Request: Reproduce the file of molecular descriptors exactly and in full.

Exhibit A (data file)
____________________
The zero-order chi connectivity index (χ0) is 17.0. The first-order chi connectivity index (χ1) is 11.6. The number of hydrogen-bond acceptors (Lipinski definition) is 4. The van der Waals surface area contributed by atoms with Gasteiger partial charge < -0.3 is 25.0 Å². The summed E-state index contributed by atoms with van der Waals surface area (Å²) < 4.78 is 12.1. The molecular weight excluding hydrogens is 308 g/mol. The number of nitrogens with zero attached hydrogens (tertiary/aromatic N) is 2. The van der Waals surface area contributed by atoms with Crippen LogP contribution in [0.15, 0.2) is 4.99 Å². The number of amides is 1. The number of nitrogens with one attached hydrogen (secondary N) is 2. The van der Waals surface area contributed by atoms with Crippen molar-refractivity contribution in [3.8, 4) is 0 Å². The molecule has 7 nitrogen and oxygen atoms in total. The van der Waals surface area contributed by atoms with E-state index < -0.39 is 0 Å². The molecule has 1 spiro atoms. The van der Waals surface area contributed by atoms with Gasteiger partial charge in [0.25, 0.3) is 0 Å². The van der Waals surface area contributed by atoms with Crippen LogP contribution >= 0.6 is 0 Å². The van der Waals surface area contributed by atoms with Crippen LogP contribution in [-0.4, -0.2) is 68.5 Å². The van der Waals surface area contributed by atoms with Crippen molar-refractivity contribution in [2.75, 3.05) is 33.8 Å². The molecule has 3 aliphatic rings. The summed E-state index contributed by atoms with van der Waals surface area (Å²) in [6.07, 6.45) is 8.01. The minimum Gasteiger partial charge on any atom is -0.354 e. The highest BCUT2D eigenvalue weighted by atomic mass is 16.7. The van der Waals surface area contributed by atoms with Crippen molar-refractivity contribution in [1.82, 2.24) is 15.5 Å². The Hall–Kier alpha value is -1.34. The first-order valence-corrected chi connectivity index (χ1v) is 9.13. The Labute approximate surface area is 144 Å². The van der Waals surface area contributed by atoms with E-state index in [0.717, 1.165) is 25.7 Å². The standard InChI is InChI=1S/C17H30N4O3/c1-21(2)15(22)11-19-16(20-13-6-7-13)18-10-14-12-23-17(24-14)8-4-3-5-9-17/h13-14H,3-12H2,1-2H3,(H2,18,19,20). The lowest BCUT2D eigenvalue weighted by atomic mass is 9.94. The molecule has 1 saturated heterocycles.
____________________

The zero-order chi connectivity index (χ0) is 17.0. The first-order chi connectivity index (χ1) is 11.6. The number of hydrogen-bond acceptors (Lipinski definition) is 4. The van der Waals surface area contributed by atoms with Gasteiger partial charge < -0.3 is 25.0 Å². The summed E-state index contributed by atoms with van der Waals surface area (Å²) < 4.78 is 12.1. The molecular weight excluding hydrogens is 308 g/mol. The number of nitrogens with zero attached hydrogens (tertiary/aromatic N) is 2. The van der Waals surface area contributed by atoms with Crippen LogP contribution in [0.15, 0.2) is 4.99 Å². The number of amides is 1. The number of nitrogens with one attached hydrogen (secondary N) is 2. The van der Waals surface area contributed by atoms with Crippen molar-refractivity contribution in [3.8, 4) is 0 Å². The molecule has 7 nitrogen and oxygen atoms in total. The van der Waals surface area contributed by atoms with E-state index < -0.39 is 0 Å². The molecule has 1 spiro atoms. The van der Waals surface area contributed by atoms with Gasteiger partial charge in [0.25, 0.3) is 0 Å². The van der Waals surface area contributed by atoms with Crippen LogP contribution >= 0.6 is 0 Å². The van der Waals surface area contributed by atoms with Crippen LogP contribution in [-0.4, -0.2) is 68.5 Å². The van der Waals surface area contributed by atoms with Crippen molar-refractivity contribution in [2.75, 3.05) is 33.8 Å². The molecule has 3 aliphatic rings. The summed E-state index contributed by atoms with van der Waals surface area (Å²) in [6.07, 6.45) is 8.01. The minimum Gasteiger partial charge on any atom is -0.354 e. The highest BCUT2D eigenvalue weighted by atomic mass is 16.7. The van der Waals surface area contributed by atoms with Crippen molar-refractivity contribution in [1.82, 2.24) is 15.5 Å². The Hall–Kier alpha value is -1.34. The first-order valence-corrected chi connectivity index (χ1v) is 9.13. The Labute approximate surface area is 144 Å². The van der Waals surface area contributed by atoms with E-state index in [0.717, 1.165) is 25.7 Å². The standard InChI is InChI=1S/C17H30N4O3/c1-21(2)15(22)11-19-16(20-13-6-7-13)18-10-14-12-23-17(24-14)8-4-3-5-9-17/h13-14H,3-12H2,1-2H3,(H2,18,19,20). The lowest BCUT2D eigenvalue weighted by atomic mass is 9.94. The molecule has 1 saturated heterocycles.